A lot of work in many different areas has been done to make robots work better alongside humans. After all, they're just too darned insensitive and tough to communicate with. We want to them to be controlled by our thoughts, predict our moves, recognize our gestures, and develop a sense of touch. That last one may be getting closer, due to a breakthrough by engineers at the University of California, Berkeley.
The team, led by Ali Javey, associate professor of electrical engineering and computer sciences, has developed an electronic skin made of a sensor network mounted on a substrate of flexible plastic. The 16 x 16 pixel e-skin reacts to touch by lighting up. More pressure creates brighter light being emitted by the skin's organic LEDs. The entire LED display includes red, green, and blue pixels. An artificial skin that's sensitive to touch could help robots adjust the amount of force they need to hold and control objects of different shapes and sizes.
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Robots may be getting more sensitive, due to a breakthrough by engineers at the University of California, Berkeley. An electronic skin made of a sensor network mounted on a substrate of flexible plastic reacts to touch by lighting up.
(Source: Ali Javey and Chuan Wang/University of California, Berkeley)
The entire skin does not light up when touched, only the specific pixels being pressed. It therefore creates not only a spatial map of where pressure has been applied, but an immediate visual response. You can watch a short video here that demonstrates the process.
Javey, who is also a faculty scientist at the Lawrence Berkeley National Laboratory, and his team describe their work in an article (purchase or subscription only) in Nature Materials. He envisions that the material could have a number of applications in addition to robotics, such as coating various objects to form a new type of human-machine interface (HMI). A couple of possibilities are a top layer of material on a car's dashboard that lets drivers gesture to change the controls, or wallpaper that also operates as a touchscreen display. Other potential applications include artificial skin for prosthetic limbs.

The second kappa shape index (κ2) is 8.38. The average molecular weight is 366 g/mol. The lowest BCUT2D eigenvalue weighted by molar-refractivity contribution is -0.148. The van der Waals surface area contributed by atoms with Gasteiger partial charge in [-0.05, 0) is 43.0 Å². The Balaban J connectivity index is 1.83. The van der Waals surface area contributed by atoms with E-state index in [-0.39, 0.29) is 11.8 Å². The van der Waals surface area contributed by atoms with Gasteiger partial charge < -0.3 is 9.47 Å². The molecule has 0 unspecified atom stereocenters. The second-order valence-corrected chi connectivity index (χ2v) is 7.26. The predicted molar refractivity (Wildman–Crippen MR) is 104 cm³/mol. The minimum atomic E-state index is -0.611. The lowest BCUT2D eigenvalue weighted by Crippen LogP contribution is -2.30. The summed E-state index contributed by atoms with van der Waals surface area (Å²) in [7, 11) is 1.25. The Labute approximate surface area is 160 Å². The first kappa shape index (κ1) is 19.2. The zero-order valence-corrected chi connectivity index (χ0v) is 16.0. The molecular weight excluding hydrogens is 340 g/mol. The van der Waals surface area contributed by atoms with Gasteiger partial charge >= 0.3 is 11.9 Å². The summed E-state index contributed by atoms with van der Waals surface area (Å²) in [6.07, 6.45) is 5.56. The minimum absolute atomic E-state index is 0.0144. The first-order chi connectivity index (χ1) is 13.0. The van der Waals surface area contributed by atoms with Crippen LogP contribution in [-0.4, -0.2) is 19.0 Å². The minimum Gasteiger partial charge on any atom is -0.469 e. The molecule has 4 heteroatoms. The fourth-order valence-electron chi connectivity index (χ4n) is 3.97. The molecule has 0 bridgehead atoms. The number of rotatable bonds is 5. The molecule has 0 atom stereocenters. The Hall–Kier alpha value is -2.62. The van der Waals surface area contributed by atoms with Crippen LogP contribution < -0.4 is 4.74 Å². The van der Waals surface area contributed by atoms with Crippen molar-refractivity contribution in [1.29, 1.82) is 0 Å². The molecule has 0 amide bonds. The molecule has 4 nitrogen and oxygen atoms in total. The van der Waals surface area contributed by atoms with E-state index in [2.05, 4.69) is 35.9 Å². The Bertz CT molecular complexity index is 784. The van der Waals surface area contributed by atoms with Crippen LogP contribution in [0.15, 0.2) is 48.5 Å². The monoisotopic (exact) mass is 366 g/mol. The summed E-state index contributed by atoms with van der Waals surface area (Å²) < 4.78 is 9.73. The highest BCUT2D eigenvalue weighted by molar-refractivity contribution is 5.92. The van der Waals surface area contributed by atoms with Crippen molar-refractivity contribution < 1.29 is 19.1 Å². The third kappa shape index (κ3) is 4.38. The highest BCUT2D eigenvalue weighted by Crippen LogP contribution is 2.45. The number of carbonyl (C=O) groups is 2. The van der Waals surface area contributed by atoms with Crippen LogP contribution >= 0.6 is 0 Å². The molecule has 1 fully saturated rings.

"I could also imagine an e-skin bandage applied to an arm as a health monitor that continuously checks blood pressure and pulse rates," said Chuan Wang, a post-doctoral researcher and co-lead author of the study, in a press release. "Integrating sensors into a network is not new, but converting the data obtained into something interactive is the breakthrough. And unlike the stiff touchscreens on iPhones, computer monitors, and ATMs, the e-skin is flexible and can be easily laminated on any surface."
Each pixel in the e-skin includes a pressure sensor, a nanotube thin-film transistor, and an active-matrix organic LED. These are integrated on a substrate made of polyimide. After the engineers layered the polyimide thinly over a silicon wafer and cured it, they could then process the wafer using standard semiconductor fabrication tools to add the electronics. After peeling off the silicon wafer, the result was a flexible film embedded with a flexible sensor network. According to the article's abstract, this e-skin "presents a network of mechanically flexible sensors that can conformally wrap irregular surfaces and spatially map and quantify various stimuli."
In Javey's earlier work, which the new discovery is based on, he and a different team layered germanium/silicon nanowires to form transistors on top of thin sheets of pressure-sensitive rubber.
The next step for the current e-skin project is to engineer it to respond to light and temperature, in addition to pressure. The research was funded by DARPA and the Department of Energy.